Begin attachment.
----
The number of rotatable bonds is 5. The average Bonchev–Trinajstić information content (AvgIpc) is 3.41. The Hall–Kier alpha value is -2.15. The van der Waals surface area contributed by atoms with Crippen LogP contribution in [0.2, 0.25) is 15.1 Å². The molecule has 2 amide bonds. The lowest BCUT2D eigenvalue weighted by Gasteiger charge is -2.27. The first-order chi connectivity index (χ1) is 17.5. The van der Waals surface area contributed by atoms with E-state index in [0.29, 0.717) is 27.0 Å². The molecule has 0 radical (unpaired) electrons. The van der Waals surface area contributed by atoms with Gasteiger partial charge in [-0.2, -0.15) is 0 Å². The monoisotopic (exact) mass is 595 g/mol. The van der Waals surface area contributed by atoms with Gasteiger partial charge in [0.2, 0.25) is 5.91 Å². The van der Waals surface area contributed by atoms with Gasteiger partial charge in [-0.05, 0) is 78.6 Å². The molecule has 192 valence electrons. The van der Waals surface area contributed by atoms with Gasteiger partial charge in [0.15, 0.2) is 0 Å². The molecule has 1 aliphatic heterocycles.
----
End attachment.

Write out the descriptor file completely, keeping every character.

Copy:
The number of rotatable bonds is 5. The average Bonchev–Trinajstić information content (AvgIpc) is 3.41. The Hall–Kier alpha value is -2.15. The van der Waals surface area contributed by atoms with Crippen LogP contribution in [0.2, 0.25) is 15.1 Å². The molecule has 2 amide bonds. The lowest BCUT2D eigenvalue weighted by Gasteiger charge is -2.27. The first-order chi connectivity index (χ1) is 17.5. The van der Waals surface area contributed by atoms with E-state index in [0.29, 0.717) is 27.0 Å². The molecule has 0 radical (unpaired) electrons. The van der Waals surface area contributed by atoms with Gasteiger partial charge in [-0.2, -0.15) is 0 Å². The monoisotopic (exact) mass is 595 g/mol. The van der Waals surface area contributed by atoms with Gasteiger partial charge in [0.2, 0.25) is 5.91 Å². The van der Waals surface area contributed by atoms with Gasteiger partial charge in [-0.05, 0) is 78.6 Å². The molecule has 192 valence electrons. The van der Waals surface area contributed by atoms with Gasteiger partial charge in [0.15, 0.2) is 0 Å². The molecule has 1 aliphatic heterocycles.